Car Seat Safety

Joanna Sidon CPST

There is, what seems, an endless number of things we as parents need to know about. Topping that list, at least for me, is car seat safety. Which seat? Which stage? Does it fit in my car? How tight should the straps be? Where does the chest clip go? What’s this strap at the back for? What coats are ok to wear? As a new parent in 2014, I did my share of research to get as good of a knowledge as I could on all things car seat related. In March 2018 I took the training course to become a Child Passenger Safety Technician (CPST), and while I’m still learning new things daily, I hope I’ll be able to pass along some of the invaluable knowledge I’ve gained so far.

10 Car Seat Tips
What stage of car seat should your child be in?

Riding rear facing is the safest option so we want to try to keep our kids in this stage for as long as the seat allows. Generally though, you want to rear face until at least 2 (ideally 3-4), forward face until they’re 5+, and keep them in a booster until they’re 10-12 and are big enough to properly use an adult seatbelt.

Are the straps at the right height?

Depending on whether your child’s seat is forward facing or rear facing you need to make sure the straps are at the right height. For a REAR facing seat the straps should be at or below the shoulders. For a FORWARD facing seat the straps should be at or above the shoulders.

Is the chest clip positioned properly?

Always make sure the top of the chest clip is in-line with the armpits. The chest clip is a pre-collision positioning system, so it’s important to make sure it’s located at armpit level and not at the belly.

Are the harness straps tight?

To get the harness tight, start by pulling all the slack from all areas of the harness, and then tighten the harness using the adjuster strap. You can then test if the harness straps are tight enough by trying to pinch the straps at the collarbone. If you CAN grab any slack between your fingers it’s too loose and you should tighten the harness more.

Is the seat installed tightly?

When your car seat is installed it should move less than 1” side to side at the belt path or front to back. It’s important to consult your car seat manual to ensure you’re using the correct belt path and installing the seat properly.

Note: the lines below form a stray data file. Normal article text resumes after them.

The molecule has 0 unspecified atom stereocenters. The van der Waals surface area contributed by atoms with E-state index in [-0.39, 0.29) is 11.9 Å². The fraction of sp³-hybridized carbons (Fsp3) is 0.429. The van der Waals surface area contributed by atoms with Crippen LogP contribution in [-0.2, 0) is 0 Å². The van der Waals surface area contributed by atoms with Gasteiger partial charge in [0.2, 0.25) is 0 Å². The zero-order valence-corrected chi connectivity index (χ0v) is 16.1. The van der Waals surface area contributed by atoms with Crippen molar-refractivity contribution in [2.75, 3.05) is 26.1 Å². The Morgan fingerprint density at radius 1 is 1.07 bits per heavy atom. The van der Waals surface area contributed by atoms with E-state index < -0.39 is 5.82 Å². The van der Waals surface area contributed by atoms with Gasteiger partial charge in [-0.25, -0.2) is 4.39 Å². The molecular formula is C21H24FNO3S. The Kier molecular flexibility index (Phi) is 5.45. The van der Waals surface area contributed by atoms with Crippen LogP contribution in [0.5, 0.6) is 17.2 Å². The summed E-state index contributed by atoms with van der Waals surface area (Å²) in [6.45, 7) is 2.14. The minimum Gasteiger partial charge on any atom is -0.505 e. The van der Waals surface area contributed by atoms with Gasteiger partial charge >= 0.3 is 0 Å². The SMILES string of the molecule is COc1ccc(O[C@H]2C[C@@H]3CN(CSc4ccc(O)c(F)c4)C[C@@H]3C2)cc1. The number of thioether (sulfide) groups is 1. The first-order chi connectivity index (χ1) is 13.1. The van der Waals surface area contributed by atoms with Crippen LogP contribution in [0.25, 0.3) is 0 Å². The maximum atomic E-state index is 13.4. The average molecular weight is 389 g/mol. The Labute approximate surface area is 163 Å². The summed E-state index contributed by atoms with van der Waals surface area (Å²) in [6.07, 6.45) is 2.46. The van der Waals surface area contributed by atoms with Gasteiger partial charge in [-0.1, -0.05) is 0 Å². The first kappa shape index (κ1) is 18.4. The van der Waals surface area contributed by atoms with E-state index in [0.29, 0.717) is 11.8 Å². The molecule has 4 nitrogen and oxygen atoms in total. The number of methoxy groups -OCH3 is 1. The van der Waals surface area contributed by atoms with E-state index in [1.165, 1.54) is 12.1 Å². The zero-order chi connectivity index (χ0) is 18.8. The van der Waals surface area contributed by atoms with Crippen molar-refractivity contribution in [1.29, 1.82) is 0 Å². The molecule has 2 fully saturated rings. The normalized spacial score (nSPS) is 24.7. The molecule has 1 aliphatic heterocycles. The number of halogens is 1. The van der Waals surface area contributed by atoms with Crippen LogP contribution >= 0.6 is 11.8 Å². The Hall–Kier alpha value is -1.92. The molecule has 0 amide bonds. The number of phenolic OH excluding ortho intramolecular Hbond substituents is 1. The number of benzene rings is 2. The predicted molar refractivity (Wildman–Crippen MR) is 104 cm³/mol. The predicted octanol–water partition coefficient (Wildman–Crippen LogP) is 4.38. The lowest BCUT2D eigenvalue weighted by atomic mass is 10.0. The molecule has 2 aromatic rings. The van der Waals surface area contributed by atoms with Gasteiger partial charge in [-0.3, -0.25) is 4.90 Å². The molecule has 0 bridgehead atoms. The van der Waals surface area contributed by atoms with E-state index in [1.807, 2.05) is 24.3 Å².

Make sure you are only use the seat belt OR UAS to install the seat, NOT both.
Can’t find the manual? Contact your car seat manufacturer to get a replacement. (See Helpful Resources below)

Is the tether attached?

All forward facing seats in Canada are required to be tethered to the car using the top tether on the car seat. Check your car manual to find out where your car’s anchors are located. It’s important to make sure you’re only using the proper tether points and not cargo tie downs or other random hooks in the car.
If your car doesn’t have anchors you can consult the car manufacturer to find out if some can be retrofitted.

What coat can my child wear in the car seat?

Canadian Winters are cold and we all want to ensure that our little ones are warm both in and out of the car. The majority of winter coats will not fit properly in car seats and could cause there to be too much space between the child and the harness. There are many options for keeping warm and staying safe in car seats but a few are: wearing the jacket backwards over the harness, car seat ponchos, or loose blankets.

Is your car seat expired?

All car seats in Canada have an expiry date of somewhere between 6-12 years from the date of manufacture, check your car seat manual to find out when your seat expires. Materials degrade over time so it’s very important to discontinue use after the expiry date.

Was the car seat ever in a car involved in a collision?

Even very minor collisions can cause damage to a car seat (even if visually they look fine). Contact your insurance company and the car seat manufacturer to find out if your specific situation requires a new seat.

What extra products can I use with my seat?

The general answer is: if it didn’t come with your seat you shouldn’t use it. Seat protectors, infant mirrors, window shades, and bunting style bags are not recommended to use. These items weren’t crash-tested with your seat and therefore may pose a safety risk for your child. You can contact your car seat manufacturer or refer to your car seat manual to see if any items are specifically permitted.

There are many more items to consider when choosing, installing, or using a car seat; these are just some of the most common questions. There are many resources available to you if you’re looking for more information or need help figuring out the whole seat thing you can check out the SEATS for Kids

Discussion Community on Facebook,and you can check out Joanna's Facebook page

If you would like to ask Joanna questions privately, you can contact her by email. or you can send me an email.

Helpful Resources

Baby Trend: 1-800-328-7363 ( 1-888-427-4829 (
Chicco: 1-800-667-4111 ( 1-866-656-2462 (
Diono: 1-866-954-9786 (
Dorel: 1-800-544-1108 (Safety 1st, Cosco, Eddie Bauer, Maxi-Cosi) ( 1-937-773-3971 (
Graco: 1-800-667-8184 ( Juvenile: 1-877-306-1001 (
Nuna: 1-800-667-8184 (
Peg Perego: 1-800-661-5050 ( 1-855-422-4515 (
Transport Canada: 1-800-333-0371 (

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